Pollinations with the haploid inducers were performed in the greenhouse on emasculated flowers of P208 and P809. Seeds of the cross of P208 with S. phureja IVP35 were preselected for the occurrence of an embryo spot. Seeds derived from the crosses were surface sterilized by incubation for 30 s in 70% ethanol and 2 min in 0.5% sodium hypochlorite + Tween20, followed by three washing steps of 5 min each in sterile distilled water. Seeds were germinated in vitro on Murashige Skoog medium (Murashige and Skoog, 1962) containing 3% sucrose and solidified with 8.4 g plant agar (Duchefa Biochemie B.V., Haarlem, The Netherlands) per liter. The emerging seedlings were cultivated at 23°C in a 16 h light/8 h dark cycle with light intensities of approximately 61 μmol m−2 s−1.

Ploidy Determination

Putative haploid seedlings were visually selected by a lack of anthocyanin pigmentation in the nodes of the in vitro seedlings. The ploidy of the selected seedlings was subsequently determined by flow cytometry with a CyFlow Ploidy Analyzer (Partec, Münster, Germany). Leaf tissue (approximately 1 cm2) from in vitro plantlets was chopped with razor blades in nuclei extraction buffer. Plant nuclei were stained with 4',6-diamidino-2-phenylindole using the CyStain UV Precise P kit (Partec, Münster, Germany). Analyses were performed according to the manufacturer's protocol, counting at least 1,000 nuclei per sample. The parental genotypes with known ploidy were used as standards for diploid and tetraploid genotypes.

DNA Extraction

For DNA extraction, approximately 30 mg of dried leaf tissue was homogenized with a TissueLyser II (Qiagen, Hilden, Germany). DNA was extracted using the DNeasy Plant Mini Kit (Qiagen, Hilden, Germany) according to the manufacturer's protocol. The DNA concentration was determined using a NanoDrop 2000 spectrophotometer (Thermo Fisher Scientific Inc., Waltham, Massachusetts, USA).

Simple Sequence Repeat Markers

SSR markers were PCR-amplified from 40 ng genomic DNA using primers for markers STI0032, StI031, STI051 (Feingold et al., 2005), STM0031, and STM1052 (Milbourne et al., 1998) for the P208 population and StI047, StI0030 (Feingold et al., 2005), and STM1106 (Milbourne et al., 1998) for the P809 population, to check for introgression of the pollinator genome of S. phureja. Forward primers were M13-tailed (5′-GTAAAACGACGGCCAGT-3′) at the 5′-end, and a second M13-forward primer labeled with IRD700 (Eurofins MWG, Ebersberg, Germany) was used (Schuelke, 2000). The PCR mixture consisted of a total volume of 20 μl containing 0.125 μM of the IRD700-labeled M13-forward primer, 0.025 μM of the marker-specific forward primer, 0.25 μM of the marker-specific reverse primer, 1 unit of DCS Taq polymerase (DNA Cloning Service e. K., Hamburg, Germany), 1 × Williams buffer (100 mM Tris-HCl (pH 8.0), 500 mM KCl, 20 mM MgCl2, 0.01% gelatin) and 0.15 mM of each dNTP. PCR conditions were as follows: initial denaturation for 5 min at 94°C, followed by 25 cycles of 45 s at 94°C, 1 min at 63°C and 1 min at 72°C, eight cycles of 30 s at 94°C, 45 s at 52°C and 1 min at 72°C, and a final extension of 10 min at 72°C. After PCR, 100–250 μl of formamide loading dye (98% formamide, 10 mM EDTA, 0.05% pararosaniline) was added, and samples were denatured for 3 min at 95°C. For each sample, 0.3 μl of diluted PCR product was separated on 6% polyacrylamide gels (Sequagel XR, National Diagnostics, Nottingham, UK) on a LI-COR DNA Analyzer 4300 (LI-COR, Lincoln, Nebraska, USA) according to the manufacturer's protocol.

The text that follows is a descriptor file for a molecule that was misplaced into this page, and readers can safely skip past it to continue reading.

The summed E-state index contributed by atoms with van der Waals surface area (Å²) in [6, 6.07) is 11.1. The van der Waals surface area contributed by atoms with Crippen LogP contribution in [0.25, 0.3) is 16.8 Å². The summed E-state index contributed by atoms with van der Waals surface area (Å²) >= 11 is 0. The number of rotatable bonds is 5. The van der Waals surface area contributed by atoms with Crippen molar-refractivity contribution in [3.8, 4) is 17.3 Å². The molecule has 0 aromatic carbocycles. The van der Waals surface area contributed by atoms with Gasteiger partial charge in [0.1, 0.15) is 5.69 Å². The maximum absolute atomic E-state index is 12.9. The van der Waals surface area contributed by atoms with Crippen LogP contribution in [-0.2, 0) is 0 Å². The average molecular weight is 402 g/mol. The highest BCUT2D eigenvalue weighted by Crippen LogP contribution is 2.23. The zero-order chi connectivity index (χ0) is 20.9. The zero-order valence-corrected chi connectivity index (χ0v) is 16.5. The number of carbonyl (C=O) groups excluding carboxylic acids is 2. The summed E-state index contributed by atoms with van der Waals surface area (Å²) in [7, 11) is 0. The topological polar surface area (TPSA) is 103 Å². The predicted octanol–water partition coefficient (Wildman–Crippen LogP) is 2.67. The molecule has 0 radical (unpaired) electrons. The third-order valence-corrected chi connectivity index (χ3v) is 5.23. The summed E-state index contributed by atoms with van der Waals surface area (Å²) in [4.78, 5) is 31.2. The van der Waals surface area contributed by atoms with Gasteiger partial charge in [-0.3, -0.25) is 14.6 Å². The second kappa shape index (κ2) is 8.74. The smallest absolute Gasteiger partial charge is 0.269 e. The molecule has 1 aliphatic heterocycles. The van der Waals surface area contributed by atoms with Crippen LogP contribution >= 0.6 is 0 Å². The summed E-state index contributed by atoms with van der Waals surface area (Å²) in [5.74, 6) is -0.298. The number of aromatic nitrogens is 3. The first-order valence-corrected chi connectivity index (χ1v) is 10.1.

Amplified Fragment Length Polymorphism Markers

AFLP analysis was performed for the P208 population as previously described by Vos et al. (1995) with minor modifications. For each genotype, 250 ng of DNA was digested with 10 units HindIII and 3 units MseI restriction enzymes (New England Biolabs Inc., Ipswich, Massachusetts, USA). Preamplification was performed with adapter-specific primers. Preamplified samples of five or six genotypes were pooled into 42 bulks for the final amplification, for which an IRD700 end-labeled HindIII primer (Eurofins MWG, Ebersberg, Germany) with three selective bases (5′-AGACTGCGTACCAGCTT-AAC-3′) and 16 different MseI primers (5′-GACGATGAGTCCTGAGTAA-ANN-3′) with three selective bases (AAA, AAC, AAG, AAT, ACA, ACC, ACG, ACT, AGA, AGC, AGG, AGT, ATA, ATC, ATG, ATT) at the three prime end were used. Fragments were size separated as described above. AFLP analysis was performed subsequently in the individual genotypes of the respective bulks when S. phureja-specific marker bands were detected in the bulks.

SNP Genotyping Using the 12.8 k SolCAP Potato SNP Array